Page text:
He was a prophet
Ezekiel is one of the few books of the Old Testament which speaks directly about God’s kingdom, providing prophetic messages both condemning sinful kingdoms as well as offering hope for future millennial ones. Additionally, Ezekiel offers us a vision of its reconstruction in Jerusalem with God returning His glory in glory; its chapters 1-11 mirror those 40-48.
The biblical account indicates that Ezekiel was called by God to become a prophet at thirty years of age, just prior to Jerusalem being besieged and exiled to Babylon. Even though too young for priesthood duties, he had acquired extensive knowledge in Israelite laws.
At this time, Israel and Judah were suffering great distress. Living in an alien land far from home and family was no easy task, yet many still maintained hope that their exile would end quickly with Jerusalem being spared from destruction.
Ezekiel delivered a sobering warning: that Israel faced destruction unless they abandoned idolatrous practices and obeyed God’s laws. As God’s messenger to the house of Israel, Ezekiel warned them against disobeying God’s laws because such disobedience would bring serious repercussions both personally and to their descendants.
Although Ezekiel was never mentioned directly in Scripture, rabbinic tradition suggests he was married and regularly entertained prestigious guests at his home. Additionally, physical ailments plagued him, and it’s possible he was suffering from leprosy or tuberculosis as well.
Ezekiel is considered a biblical apocalyptic writing as it contains elements of end-time prophecy. The book of Revelation quotes extensively from Ezekiel; its narrative style uses plenty of vivid images and is filled with patterns such as fours and sevens that were typical in such texts.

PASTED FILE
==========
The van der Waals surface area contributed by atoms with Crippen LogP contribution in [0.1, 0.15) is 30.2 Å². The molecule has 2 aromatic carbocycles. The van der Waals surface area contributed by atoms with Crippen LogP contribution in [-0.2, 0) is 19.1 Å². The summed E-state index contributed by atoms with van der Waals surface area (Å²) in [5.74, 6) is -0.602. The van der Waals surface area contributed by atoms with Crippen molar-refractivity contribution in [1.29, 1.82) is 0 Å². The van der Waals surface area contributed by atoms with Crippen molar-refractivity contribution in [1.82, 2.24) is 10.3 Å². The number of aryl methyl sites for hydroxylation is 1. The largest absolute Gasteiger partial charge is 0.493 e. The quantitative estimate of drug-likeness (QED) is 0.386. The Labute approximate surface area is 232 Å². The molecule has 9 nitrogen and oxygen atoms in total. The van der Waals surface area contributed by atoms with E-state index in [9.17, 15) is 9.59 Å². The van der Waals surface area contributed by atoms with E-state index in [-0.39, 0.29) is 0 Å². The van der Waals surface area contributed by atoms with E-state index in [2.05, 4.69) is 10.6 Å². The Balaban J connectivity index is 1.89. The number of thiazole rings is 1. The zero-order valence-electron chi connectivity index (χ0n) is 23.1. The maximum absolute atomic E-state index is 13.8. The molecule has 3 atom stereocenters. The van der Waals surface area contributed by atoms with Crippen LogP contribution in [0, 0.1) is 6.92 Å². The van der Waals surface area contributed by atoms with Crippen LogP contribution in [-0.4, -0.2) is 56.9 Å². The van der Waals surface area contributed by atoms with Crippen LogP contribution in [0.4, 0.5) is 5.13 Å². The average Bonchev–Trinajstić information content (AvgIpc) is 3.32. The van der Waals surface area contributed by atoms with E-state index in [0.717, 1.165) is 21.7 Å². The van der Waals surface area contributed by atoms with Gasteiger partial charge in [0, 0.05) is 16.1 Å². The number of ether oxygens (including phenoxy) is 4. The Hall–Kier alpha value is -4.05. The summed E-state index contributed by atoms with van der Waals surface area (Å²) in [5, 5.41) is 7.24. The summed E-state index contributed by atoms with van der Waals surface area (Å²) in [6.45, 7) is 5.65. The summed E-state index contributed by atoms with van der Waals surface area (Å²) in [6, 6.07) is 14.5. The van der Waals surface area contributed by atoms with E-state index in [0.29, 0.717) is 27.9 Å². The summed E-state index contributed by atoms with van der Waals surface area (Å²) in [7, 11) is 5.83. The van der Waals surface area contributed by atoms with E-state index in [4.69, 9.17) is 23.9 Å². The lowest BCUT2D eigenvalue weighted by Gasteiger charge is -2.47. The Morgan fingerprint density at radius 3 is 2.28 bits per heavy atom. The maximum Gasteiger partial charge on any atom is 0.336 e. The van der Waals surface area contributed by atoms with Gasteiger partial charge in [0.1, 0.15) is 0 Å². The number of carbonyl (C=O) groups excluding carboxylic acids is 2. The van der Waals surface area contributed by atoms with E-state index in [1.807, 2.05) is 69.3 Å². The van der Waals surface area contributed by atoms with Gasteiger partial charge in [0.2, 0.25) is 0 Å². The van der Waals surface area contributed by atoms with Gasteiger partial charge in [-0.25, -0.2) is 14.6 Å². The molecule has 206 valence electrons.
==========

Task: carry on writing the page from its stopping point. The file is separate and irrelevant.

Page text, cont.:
He was a priest
Ezekiel was part of an elite group who remained faithful to God while many others fell away, which only deepened his ministry further. He witnessed God’s judgement upon Temple and Priesthood before their restoration was begun in time for future generations to enjoy them both once more. “Priest” appears 24 times throughout Ezekiel; surely reflecting its central place in his worldview and theology.
Ezekiel was prophetically inspired during a time of great distress for Israel. Between 605 and 587 bc, Judah was defeated by Nebuchadrezzar’s Babylonian Empire under which Jerusalem fell after a long siege and thousands of Israelites were taken into exile.
Ezekiel had the difficult task of informing both exiled people and those in Jerusalem of God’s punishment for their disloyalty to Him and encouraging repentance and living holy lives – something he accomplished through prophetic language and strange imagery.
Ezekiel’s Book is one of the most vivid and vividly imagined biblical books, filled with bizarre images and symbols as well as an original literary style that employs repeated numbers – something often used in apocalyptic writings; Ezekiel used this patterning technique in order to help his readers visualize events he described more vividly.
Ezekiel spent the first 30 years of his prophetic career living both in Jerusalem and Babylon, the latter providing an outlet for public speaking and ministry due to muteness. Ezekiel’s Book tells an engaging tale about an illuminati prophet who sees and encounters the divine presence – known as Kavod or Presence of God.
Ezekiel provides one of the longest and most in-depth accounts in all of Scripture of an encounter with God’s glory directly, offering us a direct experience that penetrates deeply and fundamentally into our lives – something which must both be received and shared by each person who encounters this experience.